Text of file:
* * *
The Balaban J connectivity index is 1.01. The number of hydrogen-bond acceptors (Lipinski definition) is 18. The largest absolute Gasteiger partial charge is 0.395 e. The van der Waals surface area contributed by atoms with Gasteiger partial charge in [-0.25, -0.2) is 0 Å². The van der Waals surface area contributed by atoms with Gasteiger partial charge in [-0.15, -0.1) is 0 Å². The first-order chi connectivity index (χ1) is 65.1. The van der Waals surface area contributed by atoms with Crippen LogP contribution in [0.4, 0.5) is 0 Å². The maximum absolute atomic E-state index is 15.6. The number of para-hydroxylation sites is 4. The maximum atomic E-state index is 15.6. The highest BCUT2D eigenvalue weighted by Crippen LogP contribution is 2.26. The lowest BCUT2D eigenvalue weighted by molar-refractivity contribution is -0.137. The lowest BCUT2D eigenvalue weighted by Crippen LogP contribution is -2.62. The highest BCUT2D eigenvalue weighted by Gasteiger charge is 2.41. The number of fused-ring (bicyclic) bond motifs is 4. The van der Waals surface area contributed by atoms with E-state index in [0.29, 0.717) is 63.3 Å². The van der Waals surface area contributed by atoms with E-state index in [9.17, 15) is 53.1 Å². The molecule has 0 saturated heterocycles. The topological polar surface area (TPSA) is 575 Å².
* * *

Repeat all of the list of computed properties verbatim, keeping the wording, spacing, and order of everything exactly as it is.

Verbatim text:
The Balaban J connectivity index is 1.01. The number of hydrogen-bond acceptors (Lipinski definition) is 18. The largest absolute Gasteiger partial charge is 0.395 e. The van der Waals surface area contributed by atoms with Gasteiger partial charge in [-0.25, -0.2) is 0 Å². The van der Waals surface area contributed by atoms with Gasteiger partial charge in [-0.15, -0.1) is 0 Å². The first-order chi connectivity index (χ1) is 65.1. The van der Waals surface area contributed by atoms with Crippen LogP contribution in [0.4, 0.5) is 0 Å². The maximum absolute atomic E-state index is 15.6. The number of para-hydroxylation sites is 4. The maximum atomic E-state index is 15.6. The highest BCUT2D eigenvalue weighted by Crippen LogP contribution is 2.26. The lowest BCUT2D eigenvalue weighted by molar-refractivity contribution is -0.137. The lowest BCUT2D eigenvalue weighted by Crippen LogP contribution is -2.62. The highest BCUT2D eigenvalue weighted by Gasteiger charge is 2.41. The number of fused-ring (bicyclic) bond motifs is 4. The van der Waals surface area contributed by atoms with E-state index in [0.29, 0.717) is 63.3 Å². The van der Waals surface area contributed by atoms with E-state index in [9.17, 15) is 53.1 Å². The molecule has 0 saturated heterocycles. The topological polar surface area (TPSA) is 575 Å².